Saturday, June 26, 2010

The End of the World As We Know It


I apologize for being so quiet the last month or so, but as the events in the Gulf of Mexico have unfolded I have found myself not only broken hearted but speechless as well. As the amount of oil that scientists estimate is spilling into the Gulf continues to grow larger, and the time it will take BP to stop it grows longer, the gut wrenching pictures of seabirds and turtles covered in oil have made me feel that perhaps everything we have been trying to do on our journey across America has been for naught.

With today’s revised estimate of the spillage now up to 60,000 barrels a day, it is possible that well over 100 million gallons of oil have already poured into the Gulf and the end is nowhere in sight. BP has said that they will soon be able to capture up to 28,000 barrels of oil per day, that is still less than half of the current estimate, but over 5 times as much oil as BP has admitted is destroying these precious waters. Barring some kind of miracle, or perhaps the use of nuclear weapons, oil will continue to flow until at least late August, and at the current rate at least 300, maybe 400 million gallons or more will soon be mixed with the clear blue waters in the Gulf and things there will never, ever be the same.

Whether you believe in Peak Oil (for more info click here) or not, there is virtually no one on this planet that doesn’t understand that sooner or later we will begin to run out of oil, and long before that day we will begin to run short of oil. While very few seem willing to admit it to themselves or say it out loud, the fact that we are drilling for oil over a mile beneath the sea, and over three miles below that to reach the oil, and stripping the forests of Canada bare to expose the oil sands so that we may continue our unsustainable and unjustifiable use of this finite resource shows just how desperate we already are.

The oil we squeeze from the sands requires more energy to produce than it generates. This is like putting $1.00 into your bank account and getting $.75 back. Not only would that be foolish, sooner or later you would run out of money. Many of the offshore wells like Deepwater Horizon will eventually produce oil that is much more expensive than the current price of oil will support. The oil companies know this, but they also know that sooner or later, the price of oil will rise to meet the dynamics of supply and demand and they are simply hedging their bets by drilling these wells in advance with the profits from some of the easy money wells around the world.

The worst part of all this is that our entire way of life, and all of our economies the world over, have since the first commercial oil well was drilled in 1859, become completely dependant on oil. Nearly everything we use as a modern society, from the obvious like the cars we drive and the gas and electricity that heats and lights our homes, to the less obvious like clothing, paints, medicines, cosmetics (for an astounding and more complete list click here ) is made from oil. More importantly nearly our entire food supply is dependent on the use of petrochemicals in every phase of its production from seed to market. In fact, the overpopulation of our planet today, is a direct result of the availability of cheap oil and resulting abundance of food that can then be transported over large distances. Just think about it, in 1859 a mere 150 years ago, virtually nothing on this planet was made from petroleum based oil. There was a large industry in whale oil, but the number of products made from that oil was relatively small, and by 1859, the world’s whale population was already declining from the uncontrolled slaughter of these magnificent creatures for commercial use. “Peak Whale” was reached in the mid-19th century, and just like Peak Oil, it eventually spelled the end of the industry. But we are talking about a time when the worldwide population was fairly stable at about 750 million souls. With the advent of chemical fertilizers and other dramatic changes made possible by the discovery of petroleum, the world’s population has skyrocketed to over 6.5 Billion in that same 150 years,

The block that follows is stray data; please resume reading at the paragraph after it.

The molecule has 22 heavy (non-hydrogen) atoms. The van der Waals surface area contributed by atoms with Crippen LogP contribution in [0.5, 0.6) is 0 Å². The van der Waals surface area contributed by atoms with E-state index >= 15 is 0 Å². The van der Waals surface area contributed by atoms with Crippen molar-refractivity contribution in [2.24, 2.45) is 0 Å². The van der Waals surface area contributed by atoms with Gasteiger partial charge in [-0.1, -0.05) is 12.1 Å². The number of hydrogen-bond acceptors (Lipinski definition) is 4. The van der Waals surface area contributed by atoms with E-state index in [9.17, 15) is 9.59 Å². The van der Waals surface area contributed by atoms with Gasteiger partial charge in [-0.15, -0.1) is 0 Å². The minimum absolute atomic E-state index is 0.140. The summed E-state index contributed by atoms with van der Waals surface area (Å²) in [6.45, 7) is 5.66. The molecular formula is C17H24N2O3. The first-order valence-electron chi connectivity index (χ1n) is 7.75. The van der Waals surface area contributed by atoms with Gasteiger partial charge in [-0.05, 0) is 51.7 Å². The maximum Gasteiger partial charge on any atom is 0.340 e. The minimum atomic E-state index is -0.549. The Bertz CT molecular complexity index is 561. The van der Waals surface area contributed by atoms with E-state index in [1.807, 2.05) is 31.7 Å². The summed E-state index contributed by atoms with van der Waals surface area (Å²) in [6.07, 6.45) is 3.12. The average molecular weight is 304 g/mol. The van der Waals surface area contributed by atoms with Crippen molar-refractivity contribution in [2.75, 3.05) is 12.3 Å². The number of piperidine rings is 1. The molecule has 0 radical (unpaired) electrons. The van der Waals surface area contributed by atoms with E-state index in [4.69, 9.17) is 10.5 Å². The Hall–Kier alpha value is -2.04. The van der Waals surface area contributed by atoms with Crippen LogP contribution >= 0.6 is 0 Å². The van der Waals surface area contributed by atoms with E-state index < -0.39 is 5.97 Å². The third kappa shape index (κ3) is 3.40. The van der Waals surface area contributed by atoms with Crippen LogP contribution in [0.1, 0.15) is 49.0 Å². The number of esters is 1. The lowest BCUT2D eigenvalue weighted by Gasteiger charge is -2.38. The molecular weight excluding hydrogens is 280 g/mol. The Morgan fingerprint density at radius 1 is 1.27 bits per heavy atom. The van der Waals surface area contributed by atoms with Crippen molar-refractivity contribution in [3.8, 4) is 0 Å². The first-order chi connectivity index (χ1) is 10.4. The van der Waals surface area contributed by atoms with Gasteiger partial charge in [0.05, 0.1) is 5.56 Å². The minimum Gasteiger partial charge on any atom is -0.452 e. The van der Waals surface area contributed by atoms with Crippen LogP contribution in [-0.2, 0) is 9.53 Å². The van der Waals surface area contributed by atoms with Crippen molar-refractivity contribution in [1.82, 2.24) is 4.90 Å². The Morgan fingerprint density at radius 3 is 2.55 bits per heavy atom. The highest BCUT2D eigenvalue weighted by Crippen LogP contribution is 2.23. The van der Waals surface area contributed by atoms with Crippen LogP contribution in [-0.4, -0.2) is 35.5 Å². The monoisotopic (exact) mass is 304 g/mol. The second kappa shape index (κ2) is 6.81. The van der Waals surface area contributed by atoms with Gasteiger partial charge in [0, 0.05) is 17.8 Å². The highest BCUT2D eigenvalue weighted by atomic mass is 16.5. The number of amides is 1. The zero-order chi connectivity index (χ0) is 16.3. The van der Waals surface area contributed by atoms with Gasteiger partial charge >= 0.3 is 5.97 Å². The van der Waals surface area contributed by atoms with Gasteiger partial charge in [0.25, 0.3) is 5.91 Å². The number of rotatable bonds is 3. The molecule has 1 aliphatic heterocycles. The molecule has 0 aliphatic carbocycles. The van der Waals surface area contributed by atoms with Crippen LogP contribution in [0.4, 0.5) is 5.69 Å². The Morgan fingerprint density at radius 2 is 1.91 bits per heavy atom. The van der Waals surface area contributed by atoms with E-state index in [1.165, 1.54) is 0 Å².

Can we sustain our current population without petroleum? The answer is a resounding NO and the evidence suggests that with the end of cheap oil, the population of this planet will again need to be reduced to the more sustainable number of 750 million or less (for more info click here). That means that unless we do something to change it, in the not too distant future whether through famine, war, or other manmade and natural disasters, about 6 billion of us will eventually be weeded out. This will be nature’s way of resetting the clock and dealing with an unsustainable population caused by the unsustainable availability of cheap oil. I believe it can happen to humans, it happens to other animal species all the time when they become overpopulated. The only thing that has both saved and doomed us so far is the readily available supply of oil.

While every prophet, cult or religion that has ever predicted the “end of the world” have so far been wrong, I believe with certainty that what we are seeing now, and what we will be experiencing in the decades to come truly is “the end of the world as we know it”. That it would seem is not that hard to predict. Drilling deeper and deeper and turning the sands beneath our forests into garbage bags and lipstick will only prolong the agony. Unless we develop, and develop rather quickly new ways or rediscover old ways to do almost everything we do, we will eventually run out of both oil and time. The “tipping point” is coming. The prospect of the Gulf oil spill affecting not only the Gulf, but the global food chain and weather patterns is very real and we won’t know what has happened until the damage is done and it is already too late. This is the wake up call that we cannot afford to ignore, and yet I fear that most of us will simply roll over and hit the snooze button.